It was May and the monsoon season had already begun in India. In the early morning mist, the forest guards in Orang National Park were on their regular patrol. But this would not be a regular morning.
In the distance they spotted a rhino. It wasn’t moving. This is never a good sign, and usually means that a rhino has been poached. As they got closer, they noticed the rhino was bleeding and its signature horn – just one, as India is home to the greater one-horn rhino species – was gone.
The forestry department moved quickly to secure the crime scene and any evidence that would help investigators. Arriving at the immobile rhino, they saw something strange. The rhino was alive!
Though the rhino was alive, it was severely injured. The wound on his face was open, and it had lost a lot of blood. Forestry officials suspected that this male, might have lost the horn during a territorial fight with another bull.
A team of veterinarians was dispatched to care for the injured animal. Upon examination, they found the horn was removed by a saw, and strangely, antibiotics had been applied to the wound. They determined that someone had darted the rhino with a sedative to remove the horn. It was a poaching incident – the first in five years in the national park.
Once it was determined that this was a poaching incident, investigation teams were called to the area. They were facing a huge challenge though. The case was already 8 or 9 days old, and the rhino had wandered far from the area where the event had occurred. The normal forensic evidence would be difficult to find.
The question puzzling investigators is why would poachers go through the effort of drugging the rhino and even using antibiotics to keep it alive? The drugs used are uncommon and difficult to obtain, which could indicate that a larger criminal network or syndicate might be involved.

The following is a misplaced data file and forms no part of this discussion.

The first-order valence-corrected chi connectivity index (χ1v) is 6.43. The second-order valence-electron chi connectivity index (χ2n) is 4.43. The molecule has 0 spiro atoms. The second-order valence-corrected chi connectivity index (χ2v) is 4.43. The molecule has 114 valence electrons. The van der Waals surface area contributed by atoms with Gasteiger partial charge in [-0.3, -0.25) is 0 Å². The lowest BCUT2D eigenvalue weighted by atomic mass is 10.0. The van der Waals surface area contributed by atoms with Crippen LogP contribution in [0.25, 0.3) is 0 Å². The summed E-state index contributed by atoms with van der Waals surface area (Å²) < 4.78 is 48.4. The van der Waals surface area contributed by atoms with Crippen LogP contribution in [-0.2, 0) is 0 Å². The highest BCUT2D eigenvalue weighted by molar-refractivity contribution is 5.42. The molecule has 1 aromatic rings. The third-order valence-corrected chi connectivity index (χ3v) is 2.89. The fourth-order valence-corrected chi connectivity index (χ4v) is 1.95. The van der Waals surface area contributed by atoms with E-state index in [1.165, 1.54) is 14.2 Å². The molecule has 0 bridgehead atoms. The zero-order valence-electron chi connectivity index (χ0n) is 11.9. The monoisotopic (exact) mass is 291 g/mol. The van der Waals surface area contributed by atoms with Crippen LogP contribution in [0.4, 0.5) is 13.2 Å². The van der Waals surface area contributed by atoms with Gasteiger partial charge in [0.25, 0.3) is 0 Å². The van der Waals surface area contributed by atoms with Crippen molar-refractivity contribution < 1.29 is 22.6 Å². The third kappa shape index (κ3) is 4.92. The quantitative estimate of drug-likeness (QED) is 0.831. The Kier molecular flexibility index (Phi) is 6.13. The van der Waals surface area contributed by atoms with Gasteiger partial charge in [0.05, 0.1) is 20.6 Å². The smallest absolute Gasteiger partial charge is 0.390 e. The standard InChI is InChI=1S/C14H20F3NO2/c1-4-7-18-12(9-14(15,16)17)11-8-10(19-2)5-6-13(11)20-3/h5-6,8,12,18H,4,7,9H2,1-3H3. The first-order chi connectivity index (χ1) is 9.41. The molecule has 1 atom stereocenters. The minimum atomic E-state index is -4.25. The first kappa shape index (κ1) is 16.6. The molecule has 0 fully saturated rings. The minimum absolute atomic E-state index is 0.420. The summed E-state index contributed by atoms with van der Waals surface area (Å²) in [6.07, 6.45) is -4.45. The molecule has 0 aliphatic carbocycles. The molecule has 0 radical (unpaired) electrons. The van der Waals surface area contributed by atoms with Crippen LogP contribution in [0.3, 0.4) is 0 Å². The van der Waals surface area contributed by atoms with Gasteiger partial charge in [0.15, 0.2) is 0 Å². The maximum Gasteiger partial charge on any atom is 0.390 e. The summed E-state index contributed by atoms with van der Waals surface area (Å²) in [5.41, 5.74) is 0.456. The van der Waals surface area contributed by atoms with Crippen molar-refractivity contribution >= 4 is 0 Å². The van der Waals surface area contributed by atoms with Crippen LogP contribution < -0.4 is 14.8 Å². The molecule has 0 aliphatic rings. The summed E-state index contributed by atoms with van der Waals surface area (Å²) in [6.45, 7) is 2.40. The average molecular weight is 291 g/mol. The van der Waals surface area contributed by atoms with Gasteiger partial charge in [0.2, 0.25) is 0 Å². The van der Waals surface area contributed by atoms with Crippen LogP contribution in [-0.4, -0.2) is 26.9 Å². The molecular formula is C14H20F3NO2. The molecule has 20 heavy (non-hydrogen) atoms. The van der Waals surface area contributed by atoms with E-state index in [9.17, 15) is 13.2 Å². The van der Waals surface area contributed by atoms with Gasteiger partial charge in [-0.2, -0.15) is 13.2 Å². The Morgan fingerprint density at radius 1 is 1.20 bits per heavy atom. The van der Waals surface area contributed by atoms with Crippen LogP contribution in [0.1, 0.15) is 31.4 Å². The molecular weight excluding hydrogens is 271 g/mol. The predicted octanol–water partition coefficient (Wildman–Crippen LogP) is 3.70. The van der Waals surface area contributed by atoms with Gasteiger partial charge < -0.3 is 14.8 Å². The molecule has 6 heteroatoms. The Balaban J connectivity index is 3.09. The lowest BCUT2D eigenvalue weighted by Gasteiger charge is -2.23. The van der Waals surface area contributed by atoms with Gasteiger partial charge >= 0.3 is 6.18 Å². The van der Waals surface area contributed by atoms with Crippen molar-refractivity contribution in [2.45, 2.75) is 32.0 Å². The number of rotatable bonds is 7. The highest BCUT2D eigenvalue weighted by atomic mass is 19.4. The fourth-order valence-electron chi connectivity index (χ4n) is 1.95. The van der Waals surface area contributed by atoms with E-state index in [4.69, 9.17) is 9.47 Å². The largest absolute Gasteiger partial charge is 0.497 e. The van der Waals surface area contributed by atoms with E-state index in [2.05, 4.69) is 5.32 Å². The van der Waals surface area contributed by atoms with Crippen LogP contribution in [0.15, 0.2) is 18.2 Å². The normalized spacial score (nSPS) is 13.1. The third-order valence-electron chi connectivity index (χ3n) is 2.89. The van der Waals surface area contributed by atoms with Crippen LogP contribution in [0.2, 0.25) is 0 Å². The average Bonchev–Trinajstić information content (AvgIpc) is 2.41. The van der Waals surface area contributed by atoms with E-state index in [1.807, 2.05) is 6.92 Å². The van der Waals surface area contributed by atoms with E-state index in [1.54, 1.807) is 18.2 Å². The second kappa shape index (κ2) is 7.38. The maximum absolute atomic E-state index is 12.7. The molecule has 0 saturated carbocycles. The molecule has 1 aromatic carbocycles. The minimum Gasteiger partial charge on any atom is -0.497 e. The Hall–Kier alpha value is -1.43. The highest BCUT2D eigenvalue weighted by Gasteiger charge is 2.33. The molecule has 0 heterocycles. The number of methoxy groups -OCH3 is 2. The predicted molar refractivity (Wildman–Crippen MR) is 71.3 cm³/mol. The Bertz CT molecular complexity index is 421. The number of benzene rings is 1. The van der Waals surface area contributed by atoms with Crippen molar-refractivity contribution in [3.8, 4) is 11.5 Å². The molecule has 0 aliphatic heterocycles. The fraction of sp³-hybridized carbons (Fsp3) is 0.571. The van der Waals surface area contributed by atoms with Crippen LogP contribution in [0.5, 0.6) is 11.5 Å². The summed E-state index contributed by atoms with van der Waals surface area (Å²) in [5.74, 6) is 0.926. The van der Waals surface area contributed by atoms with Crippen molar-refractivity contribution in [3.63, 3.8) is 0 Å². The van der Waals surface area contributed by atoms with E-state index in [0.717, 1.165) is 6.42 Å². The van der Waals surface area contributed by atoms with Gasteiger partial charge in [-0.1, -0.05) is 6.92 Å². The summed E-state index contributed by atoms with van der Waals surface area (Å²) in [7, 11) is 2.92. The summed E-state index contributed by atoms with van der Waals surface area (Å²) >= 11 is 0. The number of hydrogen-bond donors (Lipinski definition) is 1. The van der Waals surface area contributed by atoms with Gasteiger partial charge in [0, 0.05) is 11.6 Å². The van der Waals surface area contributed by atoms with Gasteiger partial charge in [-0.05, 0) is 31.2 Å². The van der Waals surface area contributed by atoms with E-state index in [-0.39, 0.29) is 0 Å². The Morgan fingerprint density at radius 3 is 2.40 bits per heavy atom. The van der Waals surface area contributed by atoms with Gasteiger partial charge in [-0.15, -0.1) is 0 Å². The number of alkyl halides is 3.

Investigators can use phone records to determine potential suspects. However, the location and time of the crime are needed to obtain the data. With such a wide time frame, they would have to use another strategy. They would need the help of an informant network.
Authorities looked at the possibility that the poachers were helped by an individual who might have inside information, which is always a possibility in wildlife crime cases. They interviewed several suspects but did not find any evidence of collusion.
To date, no arrests have been made in this case. The rhino has recovered from the ordeal and its wounds have healed. Though the case has gone cold, investigators have not given up. Successful arrests and prosecutions have occurred even several years after a poaching incident. This case remains open, and the uniqueness of this poaching incident leaves authorities with multiple clues that may uncover more evidence and lead to an eventual arrest.
Thanks to intensive efforts by the Government of India and park authorities, rhino poaching in India has declined significantly, from 41 rhinos poached in 2013 to just 1 in 2021. But India’s rangers must remain ever vigilant. Demand for rhino horn in China and Vietnam remains high, and poachers will take any opportunity to kill rhinos.
Join the fight against wildlife crime. You can help ensure that wildlife criminals will be found, arrested and prosecuted by purchasing an Investigative Kit for forest guards in India.